Pacific States S. & L. Co. v. Perez

Annotate this Case
[Civ. No. 11820. First Dist., Div. Two. Apr. 2, 1942.]

PACIFIC STATES SAVINGS AND LOAN COMPANY (a Corporation), Respondent, v. L. PEREZ et al., Appellants.

COUNSEL

Geo. Ingraham for Appellants.

Roy D. Reese and James E. Burns for Respondent.

OPINION

McWILLIAMS, J. pro tem.

Defendants have appealed from a judgment rendered in favor of plaintiff. The notice of appeal also attacks the order of the lower court denying their motion for a new trial. The latter order is not appealable and therefore the appeal therefrom must be dismissed. (See Code Civ. Proc., sec. 963.)

Plaintiff sued to quiet title to certain real property of which it claimed ownership. Defendants filed an answer denying plaintiff's ownership of the property. They also filed a cross-complaint in which they alleged that plaintiff claimed to have acquired title to the property by purchase [51 Cal. App. 2d 88] at a foreclosure sale held to satisfy a lien on the property which lien was evidenced by certain street improvement bonds. According to defendants' cross-complaint the proceedings incident to that sale were fatally defective and as a result plaintiff did not acquire title to the property.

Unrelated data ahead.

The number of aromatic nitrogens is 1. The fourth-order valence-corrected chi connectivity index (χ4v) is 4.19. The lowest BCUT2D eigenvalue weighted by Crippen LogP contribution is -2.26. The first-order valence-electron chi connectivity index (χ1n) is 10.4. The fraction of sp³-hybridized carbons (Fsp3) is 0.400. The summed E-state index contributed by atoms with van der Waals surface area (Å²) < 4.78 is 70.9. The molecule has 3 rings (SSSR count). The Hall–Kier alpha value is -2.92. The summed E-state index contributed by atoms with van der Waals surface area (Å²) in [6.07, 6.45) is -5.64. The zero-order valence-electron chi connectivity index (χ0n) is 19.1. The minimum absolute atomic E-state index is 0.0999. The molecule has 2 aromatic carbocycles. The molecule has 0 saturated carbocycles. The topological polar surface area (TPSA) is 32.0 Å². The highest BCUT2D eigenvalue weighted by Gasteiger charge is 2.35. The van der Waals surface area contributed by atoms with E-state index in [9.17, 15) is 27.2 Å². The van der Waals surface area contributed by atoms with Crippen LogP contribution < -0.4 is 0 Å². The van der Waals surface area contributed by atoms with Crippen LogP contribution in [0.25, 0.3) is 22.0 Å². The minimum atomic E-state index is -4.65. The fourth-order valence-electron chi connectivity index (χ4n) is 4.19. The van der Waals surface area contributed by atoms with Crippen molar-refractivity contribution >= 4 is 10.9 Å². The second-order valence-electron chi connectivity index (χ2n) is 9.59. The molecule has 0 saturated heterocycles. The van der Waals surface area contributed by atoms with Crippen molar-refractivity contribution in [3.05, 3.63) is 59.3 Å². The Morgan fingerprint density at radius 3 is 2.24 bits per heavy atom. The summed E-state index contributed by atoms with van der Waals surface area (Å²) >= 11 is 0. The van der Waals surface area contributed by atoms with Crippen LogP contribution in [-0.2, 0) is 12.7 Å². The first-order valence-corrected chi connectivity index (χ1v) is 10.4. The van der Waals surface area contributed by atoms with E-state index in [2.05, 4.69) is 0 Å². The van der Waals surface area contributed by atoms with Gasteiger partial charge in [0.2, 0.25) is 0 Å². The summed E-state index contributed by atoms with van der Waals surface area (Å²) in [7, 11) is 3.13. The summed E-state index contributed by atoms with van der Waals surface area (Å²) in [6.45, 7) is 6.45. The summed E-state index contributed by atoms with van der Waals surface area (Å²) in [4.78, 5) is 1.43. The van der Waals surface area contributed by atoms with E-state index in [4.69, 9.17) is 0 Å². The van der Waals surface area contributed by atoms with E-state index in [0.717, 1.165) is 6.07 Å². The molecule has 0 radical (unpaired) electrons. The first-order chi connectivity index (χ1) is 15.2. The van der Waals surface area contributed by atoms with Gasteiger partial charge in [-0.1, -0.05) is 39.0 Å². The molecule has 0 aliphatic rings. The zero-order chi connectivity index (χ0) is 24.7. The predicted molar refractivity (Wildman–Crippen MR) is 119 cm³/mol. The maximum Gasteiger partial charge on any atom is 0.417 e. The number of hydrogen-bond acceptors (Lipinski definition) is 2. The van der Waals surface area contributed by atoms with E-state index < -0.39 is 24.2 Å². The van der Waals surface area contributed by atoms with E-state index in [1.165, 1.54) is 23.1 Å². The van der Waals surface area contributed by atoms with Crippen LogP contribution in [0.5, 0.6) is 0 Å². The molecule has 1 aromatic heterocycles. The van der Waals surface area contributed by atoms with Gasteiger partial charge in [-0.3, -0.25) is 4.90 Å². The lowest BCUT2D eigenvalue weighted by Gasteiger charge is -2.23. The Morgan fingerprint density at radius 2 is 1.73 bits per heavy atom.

Defendants also make the preliminary contention that the complaint of plaintiff contained but the general allegations ordinarily found in a complaint to quiet title and that such general allegations are insufficient to oust the holder of the legal title. This claim assumes that plaintiff's title was but an equitable one. It overlooks the fact that under section 75 of the Improvement Act of 1911 [Stats. 1911, p. 730; Deering's Gen. Laws, 1937, Act 8199], under the provisions of which act the bonds had been issued, the deed of the city treasurer conveys to a grantee "the absolute title" to the lands described therein.

[1a] Upon the trial of the case plaintiff offered in evidence the three deeds issued to it by the city treasurer of Oakland. Defendants contend that no sufficient foundation was shown for their introduction. We cannot agree with this contention. Section 75 of the act provides that the treasurer's deed, when duly acknowledged or proved, "is primary evidence of the regularity of all proceedings theretofore had, and conveys to the grantee the absolute title to the lands described therein, as of the date of the expiration of the period for redemption, free of all encumbrances, except the lien for State, county and municipal taxes." The phrase "primary evidence" appears in section 3786 of the Political Code in reference to the evidentiary value of the tax deed, and as there used has been held to mean prima facie evidence. (Boyer v. Gelhaus, 19 Cal. App. 320, 322 [125 P. 916].) Obviously the same meaning should be given to the phrase in constructing the act with which we are here concerned.